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Question of the Day
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Each weekday, the HowStuffWorks Staff answers questions in the Question of the Day section of HowStuffWorks. The Question Archive lets you view hundreds of questions and answers. Click here to ask a question. Here is today's question!


How do developers get such realistic environments in video games?


Video game artists begin developing the 3-D models that will make up the game world using a software application such as 3D Studio Max. Richly detailed texture maps are created for each object.

Click on the magnifying glass to move your viewpoint away from the game character. As you move farther away, you will see the edges of the game world and the dome that surrounds it with the city skyline and sky mapped onto it.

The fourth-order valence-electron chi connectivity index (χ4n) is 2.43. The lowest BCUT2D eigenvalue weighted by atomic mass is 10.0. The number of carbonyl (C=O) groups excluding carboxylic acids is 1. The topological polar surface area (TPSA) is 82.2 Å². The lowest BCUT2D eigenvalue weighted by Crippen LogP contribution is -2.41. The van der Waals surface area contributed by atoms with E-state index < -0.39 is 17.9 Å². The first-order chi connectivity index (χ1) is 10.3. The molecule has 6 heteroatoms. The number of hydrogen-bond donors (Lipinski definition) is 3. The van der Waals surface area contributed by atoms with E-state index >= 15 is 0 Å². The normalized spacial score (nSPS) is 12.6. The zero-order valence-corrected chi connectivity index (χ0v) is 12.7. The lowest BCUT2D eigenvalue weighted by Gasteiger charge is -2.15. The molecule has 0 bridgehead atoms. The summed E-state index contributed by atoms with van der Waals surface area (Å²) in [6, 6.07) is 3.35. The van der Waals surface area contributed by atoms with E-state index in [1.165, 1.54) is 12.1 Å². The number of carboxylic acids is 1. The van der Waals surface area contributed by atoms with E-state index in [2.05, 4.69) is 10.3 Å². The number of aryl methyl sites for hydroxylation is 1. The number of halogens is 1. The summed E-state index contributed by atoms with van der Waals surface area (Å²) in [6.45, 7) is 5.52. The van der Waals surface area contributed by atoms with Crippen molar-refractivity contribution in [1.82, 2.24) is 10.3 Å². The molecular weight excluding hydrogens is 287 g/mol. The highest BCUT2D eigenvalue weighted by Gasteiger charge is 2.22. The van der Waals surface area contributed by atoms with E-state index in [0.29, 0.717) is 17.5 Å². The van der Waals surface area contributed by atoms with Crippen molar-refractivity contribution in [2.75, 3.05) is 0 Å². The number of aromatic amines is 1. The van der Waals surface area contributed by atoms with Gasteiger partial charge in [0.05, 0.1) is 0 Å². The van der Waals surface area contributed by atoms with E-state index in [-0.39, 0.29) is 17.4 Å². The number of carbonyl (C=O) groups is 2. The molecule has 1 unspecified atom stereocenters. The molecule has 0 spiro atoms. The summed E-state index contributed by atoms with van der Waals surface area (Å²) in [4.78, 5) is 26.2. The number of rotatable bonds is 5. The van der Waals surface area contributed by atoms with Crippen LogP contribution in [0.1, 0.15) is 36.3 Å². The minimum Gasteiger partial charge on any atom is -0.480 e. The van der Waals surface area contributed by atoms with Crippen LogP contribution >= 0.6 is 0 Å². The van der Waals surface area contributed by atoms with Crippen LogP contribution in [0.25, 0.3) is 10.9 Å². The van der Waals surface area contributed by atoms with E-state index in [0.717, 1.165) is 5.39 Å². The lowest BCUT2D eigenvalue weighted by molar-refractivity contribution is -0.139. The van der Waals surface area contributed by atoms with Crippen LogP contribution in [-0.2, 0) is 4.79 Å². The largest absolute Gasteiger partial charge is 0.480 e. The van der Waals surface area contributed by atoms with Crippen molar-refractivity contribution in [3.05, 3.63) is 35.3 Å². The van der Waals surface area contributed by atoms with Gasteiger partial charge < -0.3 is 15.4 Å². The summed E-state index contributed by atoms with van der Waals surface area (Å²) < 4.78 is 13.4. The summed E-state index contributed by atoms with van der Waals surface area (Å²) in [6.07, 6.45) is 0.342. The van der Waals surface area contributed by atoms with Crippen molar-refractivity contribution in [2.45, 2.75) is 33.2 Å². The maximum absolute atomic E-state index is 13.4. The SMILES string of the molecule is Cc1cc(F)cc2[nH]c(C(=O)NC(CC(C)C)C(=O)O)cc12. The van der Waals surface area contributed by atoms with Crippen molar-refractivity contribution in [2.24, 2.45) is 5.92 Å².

Many 3-D games use a first-person or an over-the-shoulder perspective. You, as the game player, either see the world from the character's point of view or seem to be hovering in the air slightly behind the character you are controlling. As your character moves around, you see the world of the game stretch out into the distance. But what you are really seeing is a very clever illusion reminiscent of the backlots of Hollywood!

The world that the game character can actually interact with is a very defined area. If you could pull the camera view up in the air, you would see that the play area is completely self-contained. Other parts of the world that you can see in the distance are actually two-dimensional images mapped onto a flat surface that surrounds the play area like a barrel. The sky is created in the same way, by mapping the sky image onto a large dome or cylinder that fits over everything else.

Here are some interesting links:

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